As far as content, the first week of the course provided a lot of review, but it was review of material I wasn't expecting: physics. Reasonably, this first class covers two major topics: what sound is and how we hear. Included with that are concepts like frequency, pitch, waves and spectrums, all stuff that I think I learned in high school physics (and definitely learned again in my gen-ed college physics course), but they're likely things that you don't keep at the forefront of your mind unless you work in the sciences. So while I could have probably come to the definition of 'frequency' eventually if pushed myself (I might have had to go to Google), Mr.Crooks' course helpfully gives it to me in a PowerPoint-style presentation, with a nice animated .gif to illustrate the principle behind it.

Mr.Crooks' presentation also includes an interesting comparison between the audible and visible frequency spectrums to more vividly illustrate how we hear, as well as the differences in those two senses. As it turns out, hearing gives us a much more diverse and subtle range of expression - people can perceive smaller differences across a longer spectrum than with vision. I'm not sure if this fact alone would give anyone enough ammunition to conclude that music is therefore a better form of artistic expression than the visual arts, but hey, if you want to try go nuts.

UC Irvine OCW: Introduction to Pitch Systems in Tonal Music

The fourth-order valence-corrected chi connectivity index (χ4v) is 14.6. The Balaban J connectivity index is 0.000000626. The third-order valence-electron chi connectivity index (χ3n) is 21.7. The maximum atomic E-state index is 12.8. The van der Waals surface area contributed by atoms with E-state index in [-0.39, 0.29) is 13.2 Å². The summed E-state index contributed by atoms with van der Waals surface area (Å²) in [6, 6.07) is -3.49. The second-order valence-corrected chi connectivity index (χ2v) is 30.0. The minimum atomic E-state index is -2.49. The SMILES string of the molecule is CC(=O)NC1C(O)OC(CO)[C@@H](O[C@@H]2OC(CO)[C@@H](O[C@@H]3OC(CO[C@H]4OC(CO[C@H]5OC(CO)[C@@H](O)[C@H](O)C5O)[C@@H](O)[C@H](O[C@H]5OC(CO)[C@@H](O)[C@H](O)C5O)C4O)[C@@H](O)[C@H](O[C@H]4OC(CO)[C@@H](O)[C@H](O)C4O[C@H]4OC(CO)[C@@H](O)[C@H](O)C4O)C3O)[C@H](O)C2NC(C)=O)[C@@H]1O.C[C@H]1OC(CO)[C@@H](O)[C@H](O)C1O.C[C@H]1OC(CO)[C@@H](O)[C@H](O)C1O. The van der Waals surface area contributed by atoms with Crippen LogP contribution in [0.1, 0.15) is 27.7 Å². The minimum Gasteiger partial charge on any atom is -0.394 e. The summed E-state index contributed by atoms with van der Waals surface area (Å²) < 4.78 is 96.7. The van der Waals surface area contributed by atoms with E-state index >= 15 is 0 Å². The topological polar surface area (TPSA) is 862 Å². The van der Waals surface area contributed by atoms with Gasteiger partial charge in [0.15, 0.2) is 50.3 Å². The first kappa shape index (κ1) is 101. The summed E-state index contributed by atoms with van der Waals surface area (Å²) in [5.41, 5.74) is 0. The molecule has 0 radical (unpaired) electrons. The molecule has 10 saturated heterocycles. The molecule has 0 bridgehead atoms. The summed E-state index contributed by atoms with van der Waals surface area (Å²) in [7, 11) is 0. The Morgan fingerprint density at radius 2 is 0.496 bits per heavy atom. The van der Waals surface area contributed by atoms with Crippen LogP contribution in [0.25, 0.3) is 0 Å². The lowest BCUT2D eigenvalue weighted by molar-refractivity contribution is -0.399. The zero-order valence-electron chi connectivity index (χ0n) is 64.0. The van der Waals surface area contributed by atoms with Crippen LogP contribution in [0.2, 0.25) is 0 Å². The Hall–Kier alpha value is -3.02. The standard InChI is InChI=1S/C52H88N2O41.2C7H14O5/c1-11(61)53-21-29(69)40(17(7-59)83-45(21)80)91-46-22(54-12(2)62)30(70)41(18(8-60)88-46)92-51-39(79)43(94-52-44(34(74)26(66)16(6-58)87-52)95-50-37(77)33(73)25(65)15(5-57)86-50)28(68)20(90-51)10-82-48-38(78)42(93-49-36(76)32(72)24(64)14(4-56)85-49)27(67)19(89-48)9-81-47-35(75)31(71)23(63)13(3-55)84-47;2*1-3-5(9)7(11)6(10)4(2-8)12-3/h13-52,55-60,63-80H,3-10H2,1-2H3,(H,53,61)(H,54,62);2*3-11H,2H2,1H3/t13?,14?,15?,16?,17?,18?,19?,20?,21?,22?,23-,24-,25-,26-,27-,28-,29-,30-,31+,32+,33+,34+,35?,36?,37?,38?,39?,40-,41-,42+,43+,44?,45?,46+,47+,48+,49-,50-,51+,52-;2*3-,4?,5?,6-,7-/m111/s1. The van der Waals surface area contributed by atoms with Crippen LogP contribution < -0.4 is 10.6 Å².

Yet even for all the physics review, there's stuff here that should appeal to the least mathematical of musicians. In his presentation, for instance, Crooks also introduces the concept of pitch systems, ways of organizing pitches on the audible spectrum. He notes that there are different ways to do it and that there's a Western style of organization we're all familiar with, which I find fascinating. I've known for a long time that other cultures have different ways of expressing pitches, but it's a concept I can't really wrap my head around, probably because I'm so entrenched in Western pop music. An E is an E is an E, right, regardless of the octave at which they're played? The 12-tone scale works so perfectly - how else could pitch systems be organized? As it happens, that gives Mr.Crooks his tease for next episode: we Westerners (and some other cultures) have decided to use octaves to make sense of the huge range of pitches open to us, but there are other ways to organize those pitches, too. Next week's lesson - 'The Octave and Just Intervals' - promises to explore some of them. That should prove interesting for any musician or music-lover, so make sure you tune in next week to learn all about it (same Bat-time, same Bat-channel).